by Matt Pothast
The Sevastopol Pioneers were pioneers in more ways than one Nov. 3 at Stanley-Boyd High School, where they exercised a history of demons that goes back decades with a win sparked in part by a second-generation player.
Nathan Stenzel capped off a game-winning drive with a 4-yard scoring run with 2 minutes, 8 seconds left to play to give the Pioneers a 38-30 win against Luck High School in the Wisconsin Interscholastic Athletic Association’s inaugural 8-man championship game.
“I didn’t care who scored – I just wanted to win,” said Stenzel, whose father Jason is an assistant coach and a former Sevastopol linebacker and running back from the mid-1980s. The senior quarterback passed for 167 yards and two touchdowns and added 152 rushing yards and a score. “I was lucky enough to be in a spot where I could help the team.”
Sevastopol head coach Ron Frank called Stenzel’s performance “resilient.”
Stenzel also broke up a pass on fourth down that ended Luck’s last drive and capped off Sevastopol’s season at 11-1.
“I was almost certain that it was going to be a pass, and when the ball was in the air all I was thinking about was knocking it down,” Stenzel said.
Sevastopol’s dream finish began more like a nightmare. Dennis Brule’s 84-yard run and Hunter Sellent’s 88-yard fumble return gave the Cardinals a 16-0 lead after the first quarter. The Pioneers regrouped to tie the game at 16 on Max Krohn’s 15-yard scoring pass from Stenzel and Spencer Evenson’s 15-yard run. Luck scored again midway through the second quarter and led 24-16 at halftime.
“The coaches made some adjustments to the offense and defense and we all thought it would work,” Stenzel said. “The seniors only had 24 minutes left in our high school career and we wanted to leave everything out on the field.”
Jeremy Jorns scored on a 1-yard run to cut Luck’s lead to 24-22 early in the third quarter, but Luck responded on its next drive to pull ahead 30-22 on Bennett Jensen’s 4-yard run.
The Pioneers tied the game at 30 on Stenzel’s 48-yard scoring pass to Max Krohn. Sevastopol forced Luck to punt on its next possession, setting the stage for the Pioneers’ winning drive.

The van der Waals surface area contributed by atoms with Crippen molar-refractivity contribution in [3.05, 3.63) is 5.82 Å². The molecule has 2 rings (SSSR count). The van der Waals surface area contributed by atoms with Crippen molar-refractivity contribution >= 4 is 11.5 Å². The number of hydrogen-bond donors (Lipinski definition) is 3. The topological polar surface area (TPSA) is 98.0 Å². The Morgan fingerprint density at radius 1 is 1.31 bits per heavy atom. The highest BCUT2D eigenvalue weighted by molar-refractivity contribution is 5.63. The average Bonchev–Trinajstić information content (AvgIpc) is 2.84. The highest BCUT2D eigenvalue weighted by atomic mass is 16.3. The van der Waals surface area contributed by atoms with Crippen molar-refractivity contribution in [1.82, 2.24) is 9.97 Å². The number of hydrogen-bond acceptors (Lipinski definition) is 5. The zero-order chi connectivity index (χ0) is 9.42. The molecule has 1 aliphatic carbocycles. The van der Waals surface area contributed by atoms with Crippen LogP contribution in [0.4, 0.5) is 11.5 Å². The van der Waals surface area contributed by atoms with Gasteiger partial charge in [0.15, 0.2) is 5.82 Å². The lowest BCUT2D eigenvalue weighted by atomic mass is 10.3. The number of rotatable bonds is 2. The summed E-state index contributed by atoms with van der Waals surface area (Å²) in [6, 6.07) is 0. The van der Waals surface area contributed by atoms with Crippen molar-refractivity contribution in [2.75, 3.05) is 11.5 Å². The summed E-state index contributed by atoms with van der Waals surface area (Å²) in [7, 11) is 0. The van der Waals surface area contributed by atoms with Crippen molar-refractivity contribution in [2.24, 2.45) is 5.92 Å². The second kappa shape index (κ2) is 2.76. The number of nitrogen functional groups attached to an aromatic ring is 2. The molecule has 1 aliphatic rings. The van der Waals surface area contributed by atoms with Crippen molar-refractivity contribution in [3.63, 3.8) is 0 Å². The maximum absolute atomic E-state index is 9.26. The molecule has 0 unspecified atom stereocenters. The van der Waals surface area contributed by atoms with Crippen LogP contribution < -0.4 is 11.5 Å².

The win erased years of disappointment for a small school program that struggled playing much larger schools in traditional 11-man competition. The Pioneers shared a program with Gibraltar and suffered through a 10-year, 75-game Packerland Conference losing streak between 1985 and 1995, compiling an 8-90 record overall in that span.
Frank entered the fray in 1991 and the Pioneers went 0-9 in each of his first four seasons. During his first of three stints coaching Sevastopol the Pioneers won just five games, and as the losses piled up the program struggled to gain even a thimbleful of respect.
“Unlike almost every high school in America, it wasn’t cool to play on the football team,” said Myles Dannhausen Jr., a flanker and defensive back for the Pioneers in the mid-’90s. “By my sophomore year we had some good players and lost a few excruciatingly close games. After those losses, you couldn’t help question if it would ever be possible to win.”
“Even though we didn’t win much, some of my best memories from high school are from football,” said Jason Stenzel, who experienced one win during his two years on varsity. “I’m really not sure why we stuck with it, knowing we were probably going to get pounded every Friday night. I know we played for each other and that’s really all that matters.”
The streak ended mercifully in 1995 when the Pioneers defeated defending conference champion Algoma.
“It was just one win but it might as well have been the Super Bowl,” Dannhausen said. “It’s hard to describe what it’s like to go from the ultimate sports losers to beating the defending conference champions at home.”
Frank departed the program in 1998, but returned in 2005 when Sevastopol discontinued its co-op with Gibraltar. Despite leading the Pioneers to a then-school record six wins and their first playoff appearance in 2010, Frank’s record was 19-62 when he resigned in 2012 for personal reasons.
Justin Skiba replaced Frank in 2013, the same year that Sevastopol transitioned to the 8-man division. The Pioneers won six games in Skiba’s first two seasons, but finished 7-3 in 2015 and earned the fourth seed in the 8-man state jamboree.
Frank returned for his third stint in 2016, and after posting 16 wins in his two seasons back, the Pioneers claimed the state’s first 8-man title – and a bit of redemption for years of struggle.